“I am quick to learn new things that I can apply systemically in a short time, I adapt easily to new environments and I can calculate faster than the average person. These are probably my most specific skills that I need for business,” says Dr. István Szabó, a medical doctor with extensive experience in the health and pharmaceutical industries, who has been heading the new RDI Business Development Center, a centrally-established organizational unit, since June.
As an integral part of the institutional innovation ecosystem, the center coordinates the commercialization of RDI (research, development and innovation) products and services from the university, i.e. it helps to ensure that the products and services resulting from research are exploited by market partners and investors. The tasks include compiling Semmelweis University’s portfolio of RDI products and services, identifying interested industrial players and financial investors, establishing sales opportunities, and developing key RDI business areas.
“I identify, calculate, position, secure funds and, if necessary, sell. Business development is responsible for raising money and partners, and then kneading the idea, development or service into a market product,” he sums up briefly the tasks set out for the unit in the Organizational and Operating Rules. A service currently available at the university, through the Innovation Center and the University Innovation Committee, is the “incubation” of research ideas and developments, and support in getting them to patent. “The incubation process lasts on average 2-3 years, during which time we continuously organize the exploitation of future patents. The autonomous role of the organization I manage actually starts when we have a sample or a boxed product, when we can finalize the business plan – the RDI Business Development Directorate wants to take the process from production to building a company, and if necessary to its sale,” notes the director. He believes that although the university’s excellence is well-known nationally and internationally, people are not necessarily aware of the value proposition from a business development perspective.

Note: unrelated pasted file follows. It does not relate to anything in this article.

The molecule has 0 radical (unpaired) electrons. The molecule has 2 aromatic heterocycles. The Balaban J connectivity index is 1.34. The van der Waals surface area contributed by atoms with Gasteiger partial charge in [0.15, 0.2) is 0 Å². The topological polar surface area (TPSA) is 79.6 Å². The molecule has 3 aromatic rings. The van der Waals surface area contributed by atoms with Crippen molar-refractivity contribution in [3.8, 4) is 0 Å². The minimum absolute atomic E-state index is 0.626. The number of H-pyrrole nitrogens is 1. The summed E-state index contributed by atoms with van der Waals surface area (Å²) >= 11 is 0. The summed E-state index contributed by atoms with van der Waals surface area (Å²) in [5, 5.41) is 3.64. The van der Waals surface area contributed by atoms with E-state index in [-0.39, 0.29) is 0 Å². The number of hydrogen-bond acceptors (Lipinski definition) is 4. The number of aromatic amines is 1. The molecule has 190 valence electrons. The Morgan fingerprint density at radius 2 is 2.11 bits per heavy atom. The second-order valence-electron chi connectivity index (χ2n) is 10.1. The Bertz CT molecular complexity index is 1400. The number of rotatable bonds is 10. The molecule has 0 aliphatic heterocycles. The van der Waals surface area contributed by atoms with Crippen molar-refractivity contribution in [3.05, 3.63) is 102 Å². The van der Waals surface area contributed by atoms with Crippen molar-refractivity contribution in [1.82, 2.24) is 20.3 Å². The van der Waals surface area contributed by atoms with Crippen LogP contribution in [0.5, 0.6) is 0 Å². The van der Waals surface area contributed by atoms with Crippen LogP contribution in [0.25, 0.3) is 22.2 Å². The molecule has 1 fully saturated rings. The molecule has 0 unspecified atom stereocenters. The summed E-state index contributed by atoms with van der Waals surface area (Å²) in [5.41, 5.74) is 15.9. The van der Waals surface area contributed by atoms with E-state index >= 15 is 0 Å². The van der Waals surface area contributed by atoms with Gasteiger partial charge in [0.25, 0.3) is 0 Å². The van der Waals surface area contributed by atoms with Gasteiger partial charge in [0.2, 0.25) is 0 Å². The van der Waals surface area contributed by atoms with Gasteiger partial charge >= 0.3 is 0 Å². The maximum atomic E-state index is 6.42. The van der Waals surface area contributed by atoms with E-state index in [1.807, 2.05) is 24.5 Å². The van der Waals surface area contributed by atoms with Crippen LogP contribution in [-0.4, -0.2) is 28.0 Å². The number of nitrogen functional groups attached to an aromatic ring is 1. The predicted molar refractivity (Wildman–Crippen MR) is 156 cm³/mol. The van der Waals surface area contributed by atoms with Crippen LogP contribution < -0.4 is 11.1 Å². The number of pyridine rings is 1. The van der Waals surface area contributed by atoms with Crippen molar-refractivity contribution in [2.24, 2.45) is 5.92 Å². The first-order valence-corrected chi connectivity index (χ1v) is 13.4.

I’m sure there’s a lot more exploitable value, a lot more ideas, than we’re getting at the moment; we’ve got a gold mine, metaphorically, but we don’t know where the gold is, so we have to sift through it all
– he illustrates. That is why a business development induction network is being set up at the university, which will also have representatives at faculty level, who will first act as a kind of mentor to guide talented people, and then as a filter to check whether an idea meets the conditions, is sufficiently business-oriented, and whether the idea meets a real market need. The ideal business development officer will accelerate the innovation process, increase the value of the product and facilitate its market launch. “I welcome applications from people who are interested in this world, as we are building the future success stories of our own resources,” he said.
In addition to the exploitation of intellectual property, the center will also develop a business plan for the efficient use of the university’s scientific infrastructure (core facility), which has great potential for sale as a service in addition to internal use. In addition to high-value assets, biobanks are also part of this infrastructure, which is why the operation of this infrastructure as a single system is so important. Dr. István Szabó pointed out that the university can provide an excellent test environment for the development of certain products, both from a professional and infrastructural point of view. The head of the RDI Business Development Center aims to have around 100 spin-off companies operating related the university by 2030, based on university patents and developments.
Dr. István Szabó graduated as a general practitioner in Szeged in 1996. As he says, his ancestors are clinicians going back several generations, most of them internists, so he started his career at the 2nd Department of Internal Medicine. Despite the family tradition, he was attracted to research, including molecular medicine, from the very beginning. He first developed his own patented product line and clinical laboratory network, building a successful market, and later worked in the pharmaceutical industry at EGIS, Hexal, Sandoz and Beaufour Ipsen, among others. He has also held government management positions at the National Institute of Pharmacy and Food Health and the former Institute for Quality and Organization Development in Pharmacy and Health Care (GYEMSZI), and was managing director of the Hungarian Center of Excellence for Molecular Medicine (HCEMM) until March 2021.
“I’ve always been a classic startupper, I was given a new idea, a portfolio, that then three or five of us started to build, and after two years I looked around and we were sitting at a thriving company,” says Dr. István Szabó, noting that the key to this was the selection of excellent employees, dynamic decision-making and teamwork. As he points out, he wants to build and help lay the foundations of a new kind of corporate culture on the foundations of the university, so he sees himself as a kind of producer of academic excellence, responsible for building and leveraging the product portfolio.
Translation: Tamás Deme
Photo: Zoltán Tarnavölgyi; Attila Kovács – Semmelweis Egyetem